695. Things Brought From Outside the Techum

95:17 Regarding a case where a non-Jew brought fruit and there is no concern that it was picked on Shabbos, and similarly with other items where we have no concern that forbidden labor was performed on Shabbos, except that this fruit or these items were brought from outside the Shabbos boundary:

If the non-Jew brought these things for himself or for another non-Jew, they are permitted to the Jew immediately, even for eating. However, they may only be carried four cubits unless they were brought into the house or the city has an eiruv. In that case, it would be permitted to carry them throughout the city. This is because every place where it is permitted to carry is considered like being inside four cubits.

If the non-Jew brought these things from outside the Shabbos boundary for a Jew, it is forbidden for this Jew and his entire household to use them until a sufficient amount of time after nightfall, which is the time it would take to bring these things. (If the non-Jew brought one Jew an apple and another Jew an orange, the two Jews are not allowed to trade in order to enjoy immediate use – Mishnah Brurah 325:37.) In any event, one may carry within his personal four cubits or in a place where it is permitted to carry.

If it’s not known whether or not these items were brought in from outside the boundary, it is also prohibited to use them unless it’s more likely that they were not brought in from outside the boundary. (If something is not used on Shabbos because of doubt, it may be used immediately after Shabbos without waiting – MB 325:48.)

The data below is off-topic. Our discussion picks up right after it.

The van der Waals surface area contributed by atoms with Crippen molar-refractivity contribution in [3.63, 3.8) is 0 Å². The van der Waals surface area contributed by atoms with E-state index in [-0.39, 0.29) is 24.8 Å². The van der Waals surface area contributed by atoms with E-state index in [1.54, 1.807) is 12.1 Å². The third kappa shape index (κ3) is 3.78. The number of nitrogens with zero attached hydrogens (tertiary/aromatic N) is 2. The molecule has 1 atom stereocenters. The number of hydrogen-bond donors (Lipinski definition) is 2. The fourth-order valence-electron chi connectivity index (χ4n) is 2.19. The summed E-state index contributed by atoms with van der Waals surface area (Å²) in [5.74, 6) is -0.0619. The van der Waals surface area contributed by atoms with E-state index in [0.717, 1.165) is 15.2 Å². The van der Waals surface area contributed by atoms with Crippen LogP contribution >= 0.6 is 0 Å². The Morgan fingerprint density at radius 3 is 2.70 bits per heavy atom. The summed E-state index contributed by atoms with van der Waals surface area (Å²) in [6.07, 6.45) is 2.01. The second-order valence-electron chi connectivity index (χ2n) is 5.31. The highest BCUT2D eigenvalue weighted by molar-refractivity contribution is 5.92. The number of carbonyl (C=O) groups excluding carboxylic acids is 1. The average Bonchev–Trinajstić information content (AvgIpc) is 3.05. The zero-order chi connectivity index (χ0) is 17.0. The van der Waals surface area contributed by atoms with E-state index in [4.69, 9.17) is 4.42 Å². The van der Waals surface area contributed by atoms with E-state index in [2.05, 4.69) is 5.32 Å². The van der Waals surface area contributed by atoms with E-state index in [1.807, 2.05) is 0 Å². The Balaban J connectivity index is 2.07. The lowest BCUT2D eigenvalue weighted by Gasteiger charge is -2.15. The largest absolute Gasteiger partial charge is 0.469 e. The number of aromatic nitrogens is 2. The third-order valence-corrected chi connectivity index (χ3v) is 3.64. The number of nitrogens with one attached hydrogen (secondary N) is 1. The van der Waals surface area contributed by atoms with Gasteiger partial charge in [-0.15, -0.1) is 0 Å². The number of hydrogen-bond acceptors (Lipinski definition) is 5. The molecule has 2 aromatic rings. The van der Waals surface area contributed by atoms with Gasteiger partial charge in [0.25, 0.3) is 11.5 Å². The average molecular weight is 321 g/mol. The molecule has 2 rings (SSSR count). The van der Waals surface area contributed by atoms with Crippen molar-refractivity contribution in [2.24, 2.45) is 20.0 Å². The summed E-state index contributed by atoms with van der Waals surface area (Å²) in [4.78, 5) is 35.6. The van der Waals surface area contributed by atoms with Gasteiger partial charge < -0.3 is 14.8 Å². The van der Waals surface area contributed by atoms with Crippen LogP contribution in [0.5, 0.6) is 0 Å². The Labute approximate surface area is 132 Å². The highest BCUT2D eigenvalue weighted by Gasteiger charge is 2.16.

95:18 We have a tradition that there are no boundaries above ten handbreadths high. Therefore, if a person boarded a ship on Friday before Shabbos started and the ship traveled even a great distance, nevertheless when he arrives in the harbor on Shabbos and disembarks, he has from there 2,000 cubits in each direction. This is because we assume that during his voyage by sea, he was always more than ten handbreadths from the ground and therefore he never acquired a “home base” for Shabbos until he reached dry land. However, if he left the ship and returned to it on Shabbos, since he acquired his “home base” on land, if the ship then traveled outside the boundary, he is now limited to the four cubits that are given to a person who travels outside the Shabbos boundary. (If circumstances later force him to disembark and enter a city, he may freely travel throughout the city – Rema 404:1.) Similarly, if the ship was in a place on Shabbos where there aren’t ten handbreadths to the ground, the passenger acquired his Shabbos “home base” there. If a person is unsure whether or not this is the case, he should act leniently in this matter.